I just finished watching A STUDY IN TERROR (from 1965) and wondered if it was the first known version of the royal theory and perhaps if what Sickert and Stevens (??) based their stories in.
It seemed to have the basics
A royal family
A secret marrigae
An apartment in Whitechapel
A methodical search for the secret wife
Thanks for any help.
I posted this in the video section also.
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Interesting idea. I think the movie might have been based on an earlier novel by the authors of Ellery Queen, a supposed lost story by Dr. Watson, which most 20th century patisches about Holmes said they were. I have read this story, being a big fan of Sherlock Holmes.
That is a link to the dissertation about Knight's book in "The Royal Conspracy" part of the forum.
The problem with the Joseph Sickert input is that he changes his story more than once, which is suspicious in itself.
Alan Moore's anniversary edition of "From Hell: a Melodrama in Sixteen Chapters" includes an illustrated essay called "The Dance of the Gull-Catchers" which touches on the Sickert and Knight theory and the various flips back and forth in Sickert's story.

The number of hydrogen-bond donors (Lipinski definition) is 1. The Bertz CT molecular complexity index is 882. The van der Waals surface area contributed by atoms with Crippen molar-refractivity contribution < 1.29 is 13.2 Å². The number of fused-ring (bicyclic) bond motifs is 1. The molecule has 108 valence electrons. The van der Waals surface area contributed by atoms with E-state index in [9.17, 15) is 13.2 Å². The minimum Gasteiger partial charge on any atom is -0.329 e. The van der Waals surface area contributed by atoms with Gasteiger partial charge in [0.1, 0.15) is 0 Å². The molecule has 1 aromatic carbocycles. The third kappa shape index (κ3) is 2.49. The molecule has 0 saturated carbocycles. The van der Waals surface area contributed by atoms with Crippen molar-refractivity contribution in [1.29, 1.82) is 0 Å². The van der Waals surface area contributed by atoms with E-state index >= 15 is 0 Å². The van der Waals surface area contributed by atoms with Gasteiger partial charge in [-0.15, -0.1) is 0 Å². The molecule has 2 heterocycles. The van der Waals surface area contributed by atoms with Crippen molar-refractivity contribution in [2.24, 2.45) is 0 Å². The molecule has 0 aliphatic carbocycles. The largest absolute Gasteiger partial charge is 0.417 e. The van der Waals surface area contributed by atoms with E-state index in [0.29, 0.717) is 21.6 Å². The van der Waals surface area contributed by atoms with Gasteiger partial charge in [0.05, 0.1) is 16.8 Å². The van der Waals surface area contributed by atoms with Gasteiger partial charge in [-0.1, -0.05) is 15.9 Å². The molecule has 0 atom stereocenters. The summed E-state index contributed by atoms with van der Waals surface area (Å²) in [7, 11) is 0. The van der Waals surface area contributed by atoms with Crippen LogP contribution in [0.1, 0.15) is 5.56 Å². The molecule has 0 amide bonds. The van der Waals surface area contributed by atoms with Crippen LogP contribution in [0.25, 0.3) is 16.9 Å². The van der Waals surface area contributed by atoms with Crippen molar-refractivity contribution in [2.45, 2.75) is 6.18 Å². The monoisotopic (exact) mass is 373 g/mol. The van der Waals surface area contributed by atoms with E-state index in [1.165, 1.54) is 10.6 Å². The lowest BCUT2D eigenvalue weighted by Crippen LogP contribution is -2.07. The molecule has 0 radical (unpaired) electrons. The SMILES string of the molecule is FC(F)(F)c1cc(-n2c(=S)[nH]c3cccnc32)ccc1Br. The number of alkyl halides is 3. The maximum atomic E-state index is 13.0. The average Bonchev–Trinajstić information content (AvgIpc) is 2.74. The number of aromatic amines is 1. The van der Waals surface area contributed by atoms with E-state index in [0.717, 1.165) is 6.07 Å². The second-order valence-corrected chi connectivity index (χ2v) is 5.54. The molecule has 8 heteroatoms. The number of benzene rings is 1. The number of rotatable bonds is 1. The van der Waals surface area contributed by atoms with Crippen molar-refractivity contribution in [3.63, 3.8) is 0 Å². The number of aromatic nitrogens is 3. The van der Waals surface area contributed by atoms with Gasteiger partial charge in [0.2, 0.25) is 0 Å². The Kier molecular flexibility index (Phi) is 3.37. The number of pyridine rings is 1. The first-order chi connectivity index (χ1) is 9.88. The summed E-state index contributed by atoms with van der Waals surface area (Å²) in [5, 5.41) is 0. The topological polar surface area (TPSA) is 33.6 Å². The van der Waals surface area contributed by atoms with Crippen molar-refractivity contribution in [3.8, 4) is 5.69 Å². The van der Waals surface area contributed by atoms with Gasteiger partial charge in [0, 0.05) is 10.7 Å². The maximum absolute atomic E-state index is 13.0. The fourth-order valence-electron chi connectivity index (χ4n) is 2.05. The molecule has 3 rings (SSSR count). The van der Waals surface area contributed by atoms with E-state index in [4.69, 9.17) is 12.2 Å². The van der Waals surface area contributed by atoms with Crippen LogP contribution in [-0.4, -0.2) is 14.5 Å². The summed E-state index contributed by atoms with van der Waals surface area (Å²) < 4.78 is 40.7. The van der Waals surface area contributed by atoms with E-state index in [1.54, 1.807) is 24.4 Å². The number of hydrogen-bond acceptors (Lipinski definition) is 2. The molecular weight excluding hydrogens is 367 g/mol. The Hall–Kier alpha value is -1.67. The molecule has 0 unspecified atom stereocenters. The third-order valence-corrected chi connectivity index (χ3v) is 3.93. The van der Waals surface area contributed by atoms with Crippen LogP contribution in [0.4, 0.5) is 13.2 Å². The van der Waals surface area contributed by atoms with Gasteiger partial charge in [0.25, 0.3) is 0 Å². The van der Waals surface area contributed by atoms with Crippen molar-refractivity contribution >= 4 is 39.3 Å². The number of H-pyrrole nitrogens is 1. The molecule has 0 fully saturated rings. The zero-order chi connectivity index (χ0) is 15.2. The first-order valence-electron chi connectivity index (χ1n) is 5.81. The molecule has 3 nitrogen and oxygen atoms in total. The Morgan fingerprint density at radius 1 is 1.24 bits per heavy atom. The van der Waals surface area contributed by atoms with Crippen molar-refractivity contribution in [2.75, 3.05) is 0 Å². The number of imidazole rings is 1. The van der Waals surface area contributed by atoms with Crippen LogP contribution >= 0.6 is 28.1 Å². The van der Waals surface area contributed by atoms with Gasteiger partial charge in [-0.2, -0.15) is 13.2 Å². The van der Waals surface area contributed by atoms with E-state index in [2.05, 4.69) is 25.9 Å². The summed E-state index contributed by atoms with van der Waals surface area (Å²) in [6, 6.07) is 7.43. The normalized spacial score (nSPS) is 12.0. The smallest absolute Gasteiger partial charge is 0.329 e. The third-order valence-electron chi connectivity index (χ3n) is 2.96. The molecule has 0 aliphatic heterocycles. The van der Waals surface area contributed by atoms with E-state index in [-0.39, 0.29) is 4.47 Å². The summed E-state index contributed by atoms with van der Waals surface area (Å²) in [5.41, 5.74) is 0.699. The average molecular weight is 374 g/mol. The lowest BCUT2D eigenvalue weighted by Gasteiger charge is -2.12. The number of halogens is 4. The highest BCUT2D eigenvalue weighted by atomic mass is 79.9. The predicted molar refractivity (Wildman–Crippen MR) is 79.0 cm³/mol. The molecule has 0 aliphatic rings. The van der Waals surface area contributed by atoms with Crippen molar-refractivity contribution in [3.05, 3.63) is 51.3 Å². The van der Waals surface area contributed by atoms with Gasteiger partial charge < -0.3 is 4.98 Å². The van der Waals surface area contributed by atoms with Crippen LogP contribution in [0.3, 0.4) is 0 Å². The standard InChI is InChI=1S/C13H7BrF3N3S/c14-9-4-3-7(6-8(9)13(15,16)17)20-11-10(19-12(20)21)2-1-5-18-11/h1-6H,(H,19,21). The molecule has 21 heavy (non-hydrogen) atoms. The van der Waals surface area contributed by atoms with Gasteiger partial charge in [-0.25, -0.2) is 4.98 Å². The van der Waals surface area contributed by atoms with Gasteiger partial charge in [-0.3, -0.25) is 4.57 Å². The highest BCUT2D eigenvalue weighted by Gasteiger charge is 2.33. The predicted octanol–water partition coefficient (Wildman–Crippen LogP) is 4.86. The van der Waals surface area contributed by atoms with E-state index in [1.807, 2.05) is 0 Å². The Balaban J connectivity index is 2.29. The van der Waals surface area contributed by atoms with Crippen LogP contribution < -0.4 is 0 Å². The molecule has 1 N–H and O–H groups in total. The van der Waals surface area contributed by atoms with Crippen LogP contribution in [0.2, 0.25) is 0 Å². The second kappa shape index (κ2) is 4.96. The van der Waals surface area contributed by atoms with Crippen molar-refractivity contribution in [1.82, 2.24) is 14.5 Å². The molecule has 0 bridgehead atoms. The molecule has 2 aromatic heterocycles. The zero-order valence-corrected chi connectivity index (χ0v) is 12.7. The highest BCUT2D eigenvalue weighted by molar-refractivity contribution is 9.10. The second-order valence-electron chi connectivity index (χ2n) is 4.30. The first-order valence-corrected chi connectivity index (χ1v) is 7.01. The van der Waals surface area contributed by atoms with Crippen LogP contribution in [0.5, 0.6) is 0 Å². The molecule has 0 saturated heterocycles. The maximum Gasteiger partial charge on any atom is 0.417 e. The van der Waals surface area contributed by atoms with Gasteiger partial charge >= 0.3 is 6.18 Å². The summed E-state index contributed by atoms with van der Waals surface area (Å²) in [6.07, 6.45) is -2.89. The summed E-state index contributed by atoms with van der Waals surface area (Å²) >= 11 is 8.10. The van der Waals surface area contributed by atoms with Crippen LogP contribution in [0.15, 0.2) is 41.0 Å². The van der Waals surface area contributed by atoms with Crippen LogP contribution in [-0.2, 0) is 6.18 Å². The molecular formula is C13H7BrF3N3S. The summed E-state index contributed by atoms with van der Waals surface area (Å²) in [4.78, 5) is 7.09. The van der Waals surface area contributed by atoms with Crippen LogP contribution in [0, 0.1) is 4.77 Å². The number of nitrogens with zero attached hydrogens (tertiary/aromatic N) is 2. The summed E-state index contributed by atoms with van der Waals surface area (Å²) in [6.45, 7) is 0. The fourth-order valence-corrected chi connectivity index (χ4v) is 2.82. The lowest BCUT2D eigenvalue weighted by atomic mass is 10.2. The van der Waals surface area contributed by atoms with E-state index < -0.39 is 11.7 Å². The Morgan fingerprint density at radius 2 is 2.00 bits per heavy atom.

--------------- Von Konigswald: Jack the Ripper plays shuffleboard. -- Happy Birthday, Wanda June by Kurt Vonnegut, c.1970.
Thanks for your response. I will try to find the EQ novel. A little more digging found a 2009 podcast on casebook.org where a knowledgeable group discussed the origins of the conspiracy. If I understood correctly the theory first popped up in the early 60's via discussion and the first written version showed up in the early 70's.
The origin of the conspiracy theory is generally attributed to Dr. Thomas Stowell who said he got it from Gull's daughter. He met with Colin Wilson in 1960, and Wilson wrote about the theory in his Encyclopedia of Murder (1961).
This source predates the movie so you are right, kwestmo; the theory was already being discussed in the early 60s.
A Royal Conspiracy [complete with a secret Catholic bride and illegitimate children, but, alas, no Impressionist painters or JtR] surfaced in 1893.
Does it feature Jack the Ripper or is it something like King Edward II and the "imposter child" with his "barren" Catholic wife?
I, of course, trace the source of the Royal Conspiracy back to Stowell's 'source', Gull's daughter, Lady Acland, and then from the Acland family through its marital links, etc., to the Carnarvons, who are linked to the mystery man, orphaned at 3, whose mother was a significant Mary Jane Kelly candidate, IMO, and who married into the a Carnarvon and Teck servant family in 1919.
She doesn't even have to be the real MJK for a rumor to start. Stowell said he got the story from Lady Acland in the late 1920s.